Michelle Barker's books on Goodreads
Old Growth, Clear-Cut: Poems of Haida Gwaii Old Growth, Clear-Cut: Poems of Haida Gwaii
ratings: 1 (avg rating 5.00)

The Beggar King The Beggar King
reviews: 8
ratings: 21 (avg rating 4.00)

Tesseracts 14: Strange Canadian Stories Tesseracts 14: Strange Canadian Stories
reviews: 4
ratings: 15 (avg rating 4.07)

Tesseracts Fifteen: A Case of Quite Curious Tales Tesseracts Fifteen: A Case of Quite Curious Tales
reviews: 4
ratings: 14 (avg rating 3.79)

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Scofield’s Wall

For anyone who doesn’t know, Michael Scofield is the mastermind behind the escape in the t.v. series, Prison Break. The show had its moments (some brilliant dialogue and edge-of-the-seat action) but what captivated me most was Scofield’s wall.

Come on, novelists. Don’t you totally covet that wall? That is the wall of a planner. I want that wall for the novel I’m working on. Sticky notes and photographs and articles and blueprints – Scofield had the escape planned to the second. And like most plans, it didn’t always work out the way he’d expected, and he’d have to go back and try something else (sort of like throwing away fifty pages of work you love because you’ve suddenly realized they serve no purpose other than being loved by you). 
I’ve been coveting this wall for so long that finally, this week, I made my beginning. I’ve put up some cork (since Scofield never had to worry about patching the holes in his wall), added photographs of the way I imagine my characters to look, index cards that plot the novel out chapter by chapter, a list of the books I need to read. My wall has not yet reached Scofield proportions (it’s actually pretty sad by comparison) but it’s coming along.
I’ve noticed a couple of things about outlining so far. One, you have to be willing to be flexible. Sometimes what you thought would work, just…doesn’t. Sometimes in writing the actual story you find a way that’s better than how you’d planned it. Sometimes you get those middle of the night anxiety pangs when you realize one major part of the plot is implausible, or worse – stupid. Down come the index cards. You work it out. New ones go up a few days later.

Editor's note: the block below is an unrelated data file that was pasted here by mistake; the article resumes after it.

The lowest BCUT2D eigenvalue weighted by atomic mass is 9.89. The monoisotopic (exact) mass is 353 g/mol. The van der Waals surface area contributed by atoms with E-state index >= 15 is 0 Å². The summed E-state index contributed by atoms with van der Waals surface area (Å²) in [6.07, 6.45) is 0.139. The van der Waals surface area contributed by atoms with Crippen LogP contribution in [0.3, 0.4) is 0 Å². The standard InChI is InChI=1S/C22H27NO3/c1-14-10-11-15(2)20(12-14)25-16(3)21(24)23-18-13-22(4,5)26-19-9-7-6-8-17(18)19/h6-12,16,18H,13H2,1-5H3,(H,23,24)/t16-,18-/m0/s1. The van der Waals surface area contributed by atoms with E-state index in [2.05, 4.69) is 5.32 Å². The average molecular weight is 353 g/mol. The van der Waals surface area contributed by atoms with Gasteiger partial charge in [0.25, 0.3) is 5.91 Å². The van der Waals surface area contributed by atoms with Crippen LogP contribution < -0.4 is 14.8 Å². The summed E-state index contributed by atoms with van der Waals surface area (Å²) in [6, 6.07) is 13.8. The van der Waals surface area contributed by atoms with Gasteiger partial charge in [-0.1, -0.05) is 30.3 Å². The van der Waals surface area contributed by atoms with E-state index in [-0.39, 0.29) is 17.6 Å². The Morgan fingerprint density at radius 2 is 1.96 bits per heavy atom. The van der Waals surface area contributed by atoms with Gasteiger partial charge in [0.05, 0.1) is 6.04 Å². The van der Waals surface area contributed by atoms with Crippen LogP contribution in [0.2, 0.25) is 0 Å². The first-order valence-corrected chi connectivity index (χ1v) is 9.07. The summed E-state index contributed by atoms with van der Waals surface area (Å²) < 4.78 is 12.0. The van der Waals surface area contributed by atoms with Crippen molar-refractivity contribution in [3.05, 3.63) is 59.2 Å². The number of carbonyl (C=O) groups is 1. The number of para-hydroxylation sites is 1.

I’ve learned how hard it is to boil your Big Idea down to a couple of paragraphs – or even worse, one line. I’ve learned that if you can’t do these things, your novel has a problem. It might lack focus or be unnecessarily complex. You might not truly know what it’s about yet or what your protagonist truly wants. Kurt Vonnegut famously advised, “Every character should want something, even if it’s only a glass of water.” An outline forces you to find your character’s glass of water (or whatever it is that you’ve created them to want).
I love this process. Never again would I contemplate writing a novel without making this sort of plan.  Next up: Scofield’s tattoo (just kidding).

The Inner Critic

Probably most people are familiar with this little voice in their head. If you write, you will know your Inner Critic intimately. Mine is small and thin and has a yellowing little goatee and wears a permanent sneer. He hates everything, tells me that whatever I’ve just written it won’t be good enough and no one will want to read it anyway, and I should just take up knitting or clog dancing instead.

If you ever want to write, it is imperative that you silence this voice, shut him out(or her – maybe your Inner Critic sounds like your piano teacher). I do it over and over – almost every time I sit down to write.

The biggest help to this process for me has been Natalie Goldberg and her book Writing down the bones. Her advice? Don’t think too much. Keep the hand moving. Go deep. Find the detail. Follow whatever thread your mind takes you on. Above all, don’t be afraid.

Goldberg’s method becomes something of a meditation (which is fitting, given her commitment to Zen). Writing for her is a spiritual practice.

Try it now. Pick up a pen, look out your window, and describe what you see – for 5 minutes, without stopping. Just write.